QUESTION – In Red Tape’s adaptation of Dog in a Manger, a philosopher speaks of a snake affixed to the soil by “the staff of Hermes.” What is the origin of this tale?
ANSWER – The staff of Hermes, or caduceus, comes from Greek myth. The traditional image depicts a staff with wings and two snakes wrapped around it. Another Greek symbol, the rod of Asclepius, features a single snake round a staff and no wings. The American Medical Association includes the latter in its logo, and both have been associated with healing.
While snakes have been gods, or battled gods, in many ancient religions and myths the Greek god Hermes is said to have used his staff to split two warring snakes, bringing peace between them. Hermes was known as the messenger of the gods and a protector to athletes, travelers and thieves.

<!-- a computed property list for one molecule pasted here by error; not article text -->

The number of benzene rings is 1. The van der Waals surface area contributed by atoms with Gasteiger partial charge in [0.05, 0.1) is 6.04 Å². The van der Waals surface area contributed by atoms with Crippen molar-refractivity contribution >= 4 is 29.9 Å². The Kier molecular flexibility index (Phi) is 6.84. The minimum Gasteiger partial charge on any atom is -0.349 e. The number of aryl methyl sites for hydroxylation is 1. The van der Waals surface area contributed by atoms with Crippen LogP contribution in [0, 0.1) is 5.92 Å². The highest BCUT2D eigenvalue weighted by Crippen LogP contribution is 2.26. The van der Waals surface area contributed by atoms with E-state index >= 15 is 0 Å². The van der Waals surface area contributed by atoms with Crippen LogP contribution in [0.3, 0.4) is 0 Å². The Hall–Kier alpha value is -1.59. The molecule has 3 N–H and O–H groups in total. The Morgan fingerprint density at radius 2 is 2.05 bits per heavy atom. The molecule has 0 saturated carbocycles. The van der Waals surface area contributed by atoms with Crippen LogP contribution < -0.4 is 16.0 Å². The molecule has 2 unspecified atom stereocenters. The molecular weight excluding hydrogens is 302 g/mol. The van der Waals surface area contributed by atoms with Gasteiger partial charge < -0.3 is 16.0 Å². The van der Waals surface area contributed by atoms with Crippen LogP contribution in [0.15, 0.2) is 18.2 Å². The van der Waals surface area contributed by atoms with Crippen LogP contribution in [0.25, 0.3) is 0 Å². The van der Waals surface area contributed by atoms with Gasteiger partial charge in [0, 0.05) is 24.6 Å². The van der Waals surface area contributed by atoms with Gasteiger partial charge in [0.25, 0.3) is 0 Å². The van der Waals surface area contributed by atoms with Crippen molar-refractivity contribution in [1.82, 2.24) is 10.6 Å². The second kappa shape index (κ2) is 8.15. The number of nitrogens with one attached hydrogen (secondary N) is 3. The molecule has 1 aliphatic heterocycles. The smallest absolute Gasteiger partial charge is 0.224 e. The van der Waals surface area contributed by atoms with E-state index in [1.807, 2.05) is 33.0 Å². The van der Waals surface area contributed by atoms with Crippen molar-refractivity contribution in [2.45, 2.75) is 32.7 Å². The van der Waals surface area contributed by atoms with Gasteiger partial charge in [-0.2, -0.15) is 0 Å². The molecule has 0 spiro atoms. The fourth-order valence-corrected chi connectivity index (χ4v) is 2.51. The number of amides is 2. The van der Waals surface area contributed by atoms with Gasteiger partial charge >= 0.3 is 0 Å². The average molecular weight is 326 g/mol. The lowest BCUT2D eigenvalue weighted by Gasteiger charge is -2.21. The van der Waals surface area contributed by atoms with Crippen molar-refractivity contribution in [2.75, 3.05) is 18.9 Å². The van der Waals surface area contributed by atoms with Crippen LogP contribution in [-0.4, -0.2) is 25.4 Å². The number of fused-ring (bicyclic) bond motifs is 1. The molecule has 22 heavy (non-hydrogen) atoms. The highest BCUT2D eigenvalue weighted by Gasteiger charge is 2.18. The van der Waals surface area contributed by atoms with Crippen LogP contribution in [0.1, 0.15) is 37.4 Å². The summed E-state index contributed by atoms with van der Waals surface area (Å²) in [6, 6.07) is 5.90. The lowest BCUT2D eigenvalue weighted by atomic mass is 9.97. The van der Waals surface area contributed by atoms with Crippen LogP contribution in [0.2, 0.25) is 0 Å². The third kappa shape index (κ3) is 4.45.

In Dog in a Manger the servant Tristan comes across the story during his travels. He seeks to bring peace to his unstable home and separate the furious lady of the household from her equally dangerous foes. What he finds on his travels solves one problem, and causes others.
Paul G. Miller
For more information on Dog in a Manger visit here:www.redtapetheatre.org.